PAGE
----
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FAQ: Air Traveler's Handbook 2/4 [Monthly posting]
Section - [2-9] Avoiding Travel Scams

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When planning a trip, here are some tips for avoiding travel scams.

   +  Beware of unsolicited travel opportunities.

   +  There Ain't No Such Thing As A Free Lunch. If a travel
      opportunity sounds like a "great deal", it probably isn't.
      Either they'll take your money and run, or there are hidden
      charges. For example, many so-called "free vacations" or
      "vacation giveaways" require you to stay at a specific hotel --
      at exorbitant rates. 

   +  Beware of extremely low-priced offers, unsolicited offers
      involving Florida or Hawaii, and opportunities that try to pressure
      you into buying on the spot.

   +  If you're elderly, be especially careful. Scam artists will try
      to confuse and manipulate you. 

   +  Ask detailed questions (e.g., what is covered by the price and
      what isn't, whether there are any additional charges, the names
      of the hotels, airlines, airports, and restaurants, exact dates
      and times, cancellation policies, and refund policies), and get
      it all in writing before you buy anything.

   +  Never give personal information, including credit card numbers,
      social security numbers, bank account numbers, or similar
      information to an unsolicited telephone salesperson. If you
      must, ask for a telephone number and call them back the next day,
      after you've had time to check them out. Call the Better
      Business Bureau and use the telephone number to verify if
      they're a legitimate business, and if so, whether there have
      been any complaints. You can also check out the company with the
      state attorney general's office and the local consumer
      protection agency. 

   +  Pay for purchases with a credit card, never with a check or
      money order. When you pay for purchases with a credit card,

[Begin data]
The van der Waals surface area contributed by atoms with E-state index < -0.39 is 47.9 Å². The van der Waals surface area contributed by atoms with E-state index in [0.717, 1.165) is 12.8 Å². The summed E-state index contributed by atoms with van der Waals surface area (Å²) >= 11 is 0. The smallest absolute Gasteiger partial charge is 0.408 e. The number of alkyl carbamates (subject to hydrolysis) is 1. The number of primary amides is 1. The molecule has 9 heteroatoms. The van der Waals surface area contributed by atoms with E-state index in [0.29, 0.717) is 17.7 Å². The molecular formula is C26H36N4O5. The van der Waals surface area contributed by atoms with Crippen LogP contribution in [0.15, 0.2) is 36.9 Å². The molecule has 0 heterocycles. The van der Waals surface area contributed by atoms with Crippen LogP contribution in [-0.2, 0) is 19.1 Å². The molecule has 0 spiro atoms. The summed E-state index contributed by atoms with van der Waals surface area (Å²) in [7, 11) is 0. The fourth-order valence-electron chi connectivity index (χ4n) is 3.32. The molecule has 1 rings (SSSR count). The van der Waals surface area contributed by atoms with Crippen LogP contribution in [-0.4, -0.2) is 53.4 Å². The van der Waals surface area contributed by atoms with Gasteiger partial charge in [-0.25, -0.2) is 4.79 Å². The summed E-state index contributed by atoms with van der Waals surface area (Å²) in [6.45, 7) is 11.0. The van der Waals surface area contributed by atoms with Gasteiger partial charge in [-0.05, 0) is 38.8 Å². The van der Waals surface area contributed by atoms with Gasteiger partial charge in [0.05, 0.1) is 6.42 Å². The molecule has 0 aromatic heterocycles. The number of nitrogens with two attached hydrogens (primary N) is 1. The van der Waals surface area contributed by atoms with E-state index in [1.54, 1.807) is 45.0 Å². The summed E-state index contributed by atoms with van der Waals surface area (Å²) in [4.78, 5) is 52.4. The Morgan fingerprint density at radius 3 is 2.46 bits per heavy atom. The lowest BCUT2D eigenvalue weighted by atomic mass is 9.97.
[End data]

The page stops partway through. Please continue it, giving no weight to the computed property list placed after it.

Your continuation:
you're protected by the Fair Credit Billing Act against
      fraudulent charges. 

   +  Never give out your frequent flyer number over the phone, unless
      you initiated the call.

   +  Don't assume that just because a company places advertisements
      in a newspaper or has a toll-free 800 number, it must be safe. It
      takes time for a company to generate enough complaints for a Federal
      Trade Commission to start an investigation. Moreover, not all
      800 numbers are toll-free these days, and its possible for an
      individual to get their own toll-free number.

   +  Do not give your tickets to anyone other than an agent of the
      airline at the ticketing/check-in counter, the gate, or the
      airlines offices. A common scam is for someone wearing a uniform
      similar to that of the airline to provide some excuse for taking
      your tickets (e.g., claiming there is a problem with the tickets).
      If you're not sure that someone is an airline employee, check
      their ID with the airline.

   +  If you've encountered a problem, or are suspicious of an offer,
      call the National Fraud Information Center, a hotline operated
      by the National Consumers League. The number is 800-876-7060 and
      can be reached from 9 to 5 EDT during the week. You can also
      call the local Better Business Bureau, the State Bureau of Consumer
      Protection, and the Attorney General's Office.

A good booklet to read is "Telemarketing Travel Fraud", a free
publication of the Federal Trade Commission. Call 202-326-2222 for a
copy, or write to Federal Trade Commission, Public Reference Branch,
Room 130, Sixth Street and Pennsylvania Avenue NW, Washington, DC 20580.

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Top Document: FAQ: Air Traveler's Handbook 2/4 [Monthly posting]
Previous Document: [2-8] Companion Tickets
Next Document: [2-10] Missed Connections

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Last Update March 27 2014 @ 02:12 PM